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You Can be an Entrepreneur, Just Find Your Context

Each year June is celebrated as Start-up month and during this time more than any other would-be entrepreneurs inevitably ask me if they can start a venture.  Stories of entrepreneurs and entrepreneurship abound in the popular press today and they nervously ask, “Can I be an entrepreneur?”   They see highly successful entrepreneurs and – despite wanting to start their own venture – they think, “I’m not like them.   I can’t do what they do.”  Wrong!

You can do it.  Everyone can be an entrepreneur; believe it.  You just need to find your proper context and start. The starting is probably easier to understand than context so we’ll get to ‘starting’ later.

So, what do I mean by finding your own context?

Many people look at high flying companies that get press and get intimidated.  They think “I could never do that” or “I’m not like them.”  Perhaps.  But you can start your own venture, so long as the context is right. Some of my own research with entrepreneurs and with entrepreneurs in the corporate environment shows the importance of context or environment.  The environment in which individuals find themselves affects their behavior and actions.  This is part of the reason why corporate managers have to think and act differently than independent start-up entrepreneurs when building their internal new ventures.   For all of us, as intraprenuers or entrepreneurs, the environment or context in which we develop our venture matters greatly.

The theory behind all of this, Social Cognitive Theory, explains that there is a triadic, bi-directional relationship between an individual’s (1) personality and other related factors, (2) his behavior, and (3) his environment.  What this simply means is that all three of these factors affect one another.  A behavior change can change the environment (think of positive people who change a culture in an office to become  a better place) and the environment can change behavior (think of how differently you would behave on the trading floor of Wall Street as opposed to a regulatory meeting with the SEC).   The primary issue is that each of us acts differently in different contexts.

So how might this affect you as a budding, nascent entrepreneur?  Well, don’t get overwhelmed or intimidated by stories of successful entrepreneurs working in industries, niches, or spaces that you know nothing about.  Change the context!  Think about the things you know and the industries, markets, and other contexts you know about.  You’ll feel more comfortable and be able to recognize trends, ideas, and opportunities.  And, according to SCT you will be able to then influence and affect this environment or context, meaning: you and your venture can make an impact in the market.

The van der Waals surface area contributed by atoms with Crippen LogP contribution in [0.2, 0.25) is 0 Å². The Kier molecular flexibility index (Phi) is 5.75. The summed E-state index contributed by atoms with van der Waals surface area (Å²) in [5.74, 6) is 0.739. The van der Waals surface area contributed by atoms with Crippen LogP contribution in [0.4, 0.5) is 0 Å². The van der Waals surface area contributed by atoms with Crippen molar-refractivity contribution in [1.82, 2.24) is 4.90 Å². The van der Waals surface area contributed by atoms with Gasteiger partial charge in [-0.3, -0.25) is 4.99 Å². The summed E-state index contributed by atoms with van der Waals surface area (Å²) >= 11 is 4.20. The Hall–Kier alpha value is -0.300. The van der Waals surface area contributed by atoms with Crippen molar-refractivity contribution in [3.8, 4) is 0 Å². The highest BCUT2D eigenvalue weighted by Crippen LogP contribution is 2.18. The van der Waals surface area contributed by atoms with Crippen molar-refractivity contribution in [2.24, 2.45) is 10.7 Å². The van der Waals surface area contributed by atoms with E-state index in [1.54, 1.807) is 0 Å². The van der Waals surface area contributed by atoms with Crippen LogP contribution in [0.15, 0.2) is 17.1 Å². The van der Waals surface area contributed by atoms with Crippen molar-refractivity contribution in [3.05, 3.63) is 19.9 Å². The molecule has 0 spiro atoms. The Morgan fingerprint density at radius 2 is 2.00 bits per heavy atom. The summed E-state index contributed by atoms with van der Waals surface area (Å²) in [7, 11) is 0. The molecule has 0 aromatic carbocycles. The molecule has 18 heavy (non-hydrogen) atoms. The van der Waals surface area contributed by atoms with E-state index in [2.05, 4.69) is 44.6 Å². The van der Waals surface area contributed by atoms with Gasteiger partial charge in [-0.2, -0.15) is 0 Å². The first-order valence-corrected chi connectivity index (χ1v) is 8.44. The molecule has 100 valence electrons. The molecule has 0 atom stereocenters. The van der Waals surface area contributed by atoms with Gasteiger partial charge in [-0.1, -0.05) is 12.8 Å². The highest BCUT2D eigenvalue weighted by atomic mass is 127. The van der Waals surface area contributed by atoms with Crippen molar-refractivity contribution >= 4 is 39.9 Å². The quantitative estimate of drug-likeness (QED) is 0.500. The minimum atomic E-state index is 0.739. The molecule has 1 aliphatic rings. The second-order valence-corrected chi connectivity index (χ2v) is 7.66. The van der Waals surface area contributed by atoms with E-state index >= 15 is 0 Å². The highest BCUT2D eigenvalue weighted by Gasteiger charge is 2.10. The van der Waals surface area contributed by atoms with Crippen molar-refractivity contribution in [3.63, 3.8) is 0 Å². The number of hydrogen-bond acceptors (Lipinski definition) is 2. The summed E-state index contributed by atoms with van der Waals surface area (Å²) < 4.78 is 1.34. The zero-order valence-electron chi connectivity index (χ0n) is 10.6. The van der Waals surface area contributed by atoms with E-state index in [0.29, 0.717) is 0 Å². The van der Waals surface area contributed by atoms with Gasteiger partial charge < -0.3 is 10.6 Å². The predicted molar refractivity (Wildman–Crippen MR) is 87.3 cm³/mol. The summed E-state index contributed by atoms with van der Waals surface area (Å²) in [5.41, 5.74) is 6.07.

Professor Saras Sarasvathy at the University of Virginia simplifies this ideal in her thoughts on effectuation which provides a simple way for would-be entrepreneurs to figure out the proper context for starting their own venture.  Just answer the following three simple questions:

  • Who am I?
  • What do I know?
  • Whom do I know?

From here you can begin to figure out what really matters to you, what you are passionate about, and what to do next.  So now that you’ve thought about the context and environment differently, how do you begin?  Len Schlesinger, President of Babson College, reminds us of one of the best ways to go about it in his two latest books, Action Trumps Everything: Creating What You Want in an Uncertain World, and Just Start: Take Action, Embrace , Uncertainty, Create the Future. You need to take small steps, test your idea as inexpensively as possible, learn, and repeat.

Following a prescription like this will not only help you find your context and feel comfortable in it, pretty soon you and your venture will be making positive changes in the environment.  Soon you will realize that you, too, can be an entrepreneur!

Andrew Corbett
Associate Professor of Entrepreneurship

Forbes blog